Ads used to be here

Please Support Our Sponsors
Jhemon Lee debuts in a new column on career and the Asian professional. Read what the former chairman of the National Association of Asian American Professionals has to say!


Committee of 100

Entrepreneurship Articles
Making a Net Impact

Yahoo! News & Finance

Virtual Realty

Intercultural Business
Angi Ma Wong
Colors and Numbers
Asian Corporate Etiquette

World Trade
World Trade
Express China News
World Trade Resources


"How to Network Effectively
at a Business Reception"
By Mike Kross

     Most of us attend business receptions or events. These receptions can one of the most effective and simplest ways of meeting people and promoting yourself and your business. I have attended hundreds, both good and bad. Ultimately, whether an event was good or bad depended on me and a few simple rules:

First: Know yourself. You cannot be all things to all people. Think about what you do and what you don't do. Be prepared to talk in a straightforward way, so that people can quickly get to know YOU (most importantly) or your business. Above all be HONEST, but not self effacing. If your business is the best thing since sliced bread (or you went to Harvard) don't be overly modest or embarrassed about it (but don't expect people to be impressed either).

Second: Know the event. If you are interested in the topic, or you think that the event will be fun, great, you WILL be a success. If you are there only because your boss, partner or friend told you to go, make the best of it. Always remember that you are there to learn about others and to give others the opportunity to learn about YOU. Don't waste your time at events which don't matter to you or your business.

Third: Be prepared. Learn about the attendees. The organizers want the event to be a success and will be happy to share who is attending. If you can identify key people to meet, you will be one step ahead. When you arrive at the event, be aggressive about meeting these people.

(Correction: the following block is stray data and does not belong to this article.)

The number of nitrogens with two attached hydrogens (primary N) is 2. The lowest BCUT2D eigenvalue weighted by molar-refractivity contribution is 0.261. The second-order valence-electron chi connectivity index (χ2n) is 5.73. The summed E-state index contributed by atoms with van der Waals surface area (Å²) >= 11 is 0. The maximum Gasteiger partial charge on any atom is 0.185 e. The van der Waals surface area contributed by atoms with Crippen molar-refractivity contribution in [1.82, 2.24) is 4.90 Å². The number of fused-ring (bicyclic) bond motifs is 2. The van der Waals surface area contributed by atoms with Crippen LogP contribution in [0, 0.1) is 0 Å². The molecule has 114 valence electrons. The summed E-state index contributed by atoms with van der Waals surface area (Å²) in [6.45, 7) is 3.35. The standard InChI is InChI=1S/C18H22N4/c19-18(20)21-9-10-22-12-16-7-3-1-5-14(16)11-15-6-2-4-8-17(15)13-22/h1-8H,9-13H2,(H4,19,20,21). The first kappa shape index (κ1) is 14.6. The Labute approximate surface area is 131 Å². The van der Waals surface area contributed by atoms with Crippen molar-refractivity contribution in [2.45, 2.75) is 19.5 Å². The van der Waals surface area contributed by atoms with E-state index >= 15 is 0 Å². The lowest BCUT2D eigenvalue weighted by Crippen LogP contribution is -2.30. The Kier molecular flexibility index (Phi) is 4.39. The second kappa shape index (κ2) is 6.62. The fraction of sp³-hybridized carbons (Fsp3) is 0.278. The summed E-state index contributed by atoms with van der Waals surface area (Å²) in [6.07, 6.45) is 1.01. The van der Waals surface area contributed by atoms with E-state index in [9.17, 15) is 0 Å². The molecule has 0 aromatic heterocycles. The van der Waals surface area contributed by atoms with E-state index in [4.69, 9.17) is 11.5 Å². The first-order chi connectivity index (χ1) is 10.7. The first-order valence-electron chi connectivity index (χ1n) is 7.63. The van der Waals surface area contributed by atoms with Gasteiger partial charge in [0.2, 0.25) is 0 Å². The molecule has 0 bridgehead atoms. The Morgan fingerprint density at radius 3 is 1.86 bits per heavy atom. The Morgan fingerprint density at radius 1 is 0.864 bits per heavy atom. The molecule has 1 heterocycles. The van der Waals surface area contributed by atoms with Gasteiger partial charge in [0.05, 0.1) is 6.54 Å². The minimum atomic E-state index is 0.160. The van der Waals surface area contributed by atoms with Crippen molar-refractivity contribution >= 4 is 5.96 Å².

Fourth: Appreciate others and don't be a huckster. The other attendees are also there to meet people. Expect some of them to be different from you and accept that. Listen, appreciate them and the people they know. Overlook their social mistakes and learn from them. They WILL remember your interest and be interested in you. Don't be shy, but have respect for others and yourself by using peoples' time in a constructive way. We have all been to events where certain people trapped others or talked at length in a self promoting way. Don't be one of those people. If you are, everyone WILL remember you, but not in a positive way.

Fifth: Avoid time traps. Business events are full of time traps. Avoid them if possible, but accept being trapped if there is no escape. Going with a group from your company makes it more difficult for others to meet YOU. Teaming up a friend or another attendee can work well. People are reassured if someone knows you and accepts you. The dinner table is often one of the less effective ways of meeting people, so use your time before the diner effectively. Try to at least say hello to everyone at your table. Listen and talk. Don't be shy at sitting at the speaker's table if you are on your own and a seat is available. Some of your time will be wasted. An event is not a test. You can go again.